"Because crises can be self-fulfilling, sound economic policy is not sufficient to market confidence - one must cater to the perceptions, the prejudices, the whims of the market. Or rather, one must cater to what one hopes will be the perceptions of the market. And that is how the Keynesian compact [my words: the logical and proven understanding that recessions are managed by decreasing interest rates or increasing budget deficits - less taxes more spending] got broken: international economic policy ended up having very little to do with economics. It became an exercise in amateur psychology, in which the IMF, and the Treasury Department tried to persuade countries to do things they hoped would be perceived by the market as favorable."
The quote is from Paul Krugman's "The Return of Depression Economics", which outlines the lessons that should have been learned from countless previous crises, mainly, in Latin America and Asia and that should have been applied to the now largely gone subprime mortgage crisis and the increasingly looming threat of the fiscal crises in debt-burdened economies around the Western world.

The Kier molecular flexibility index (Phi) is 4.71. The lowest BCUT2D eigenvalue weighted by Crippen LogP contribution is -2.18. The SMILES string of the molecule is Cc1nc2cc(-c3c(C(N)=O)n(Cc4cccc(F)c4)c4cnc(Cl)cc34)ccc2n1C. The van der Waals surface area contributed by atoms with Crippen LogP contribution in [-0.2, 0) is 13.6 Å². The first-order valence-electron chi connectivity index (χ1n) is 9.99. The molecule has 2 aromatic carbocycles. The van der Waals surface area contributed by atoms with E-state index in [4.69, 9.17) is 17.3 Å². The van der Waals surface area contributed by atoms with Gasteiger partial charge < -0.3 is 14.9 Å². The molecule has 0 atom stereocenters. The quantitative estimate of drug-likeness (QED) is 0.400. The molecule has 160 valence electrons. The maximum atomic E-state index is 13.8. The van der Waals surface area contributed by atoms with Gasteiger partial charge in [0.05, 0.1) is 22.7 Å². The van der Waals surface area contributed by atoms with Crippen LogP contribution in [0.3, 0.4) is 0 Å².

While the economic soundness of the decisions that the Euro zone is making as a response to Greece's dire financial state can and should be debated by those with more knowledge of the field of economics than myself, the fact remains that there is a very real sense that the value of any decision taken is measured by the market's reactions rather than by its potential to remedy the situation at hand. People may point out that the market's reactions should depend on whether a particular course of action is beneficial or not. Yes, the reaction should depend on the validity of a decision; however, it does not because of differing time horizons and incentives.
The role of policy makers is to ensure that the long-term prospects of the country are favorable while investors are motivated by the same thing that most other business people are motivated by - short-term profits. Why have we entrusted so-called investors with deciding what a good company and a good country look like? Surely, a good company is defined as a well run organization with a clear and sustainable strategy, not necessarily one with high stock valuation - more often than not a reflection of a company's balance sheet than of its strategy. Likewise, a good country is surely defined as one in which its citizens live in peace and harmony, have access to basic necessities and have the possibility to make an honest living, not necessarily one which can convince the markets that it will not default on its debt obligations.
Regardless of whether the current market-led system is ideal or not, the fact remains that it is what we have to contend with nowadays and largely because of its self-fulfilling ways, we are now looking at a fiscal budget crisis as we begin to emerge from the worst recession in a life-time.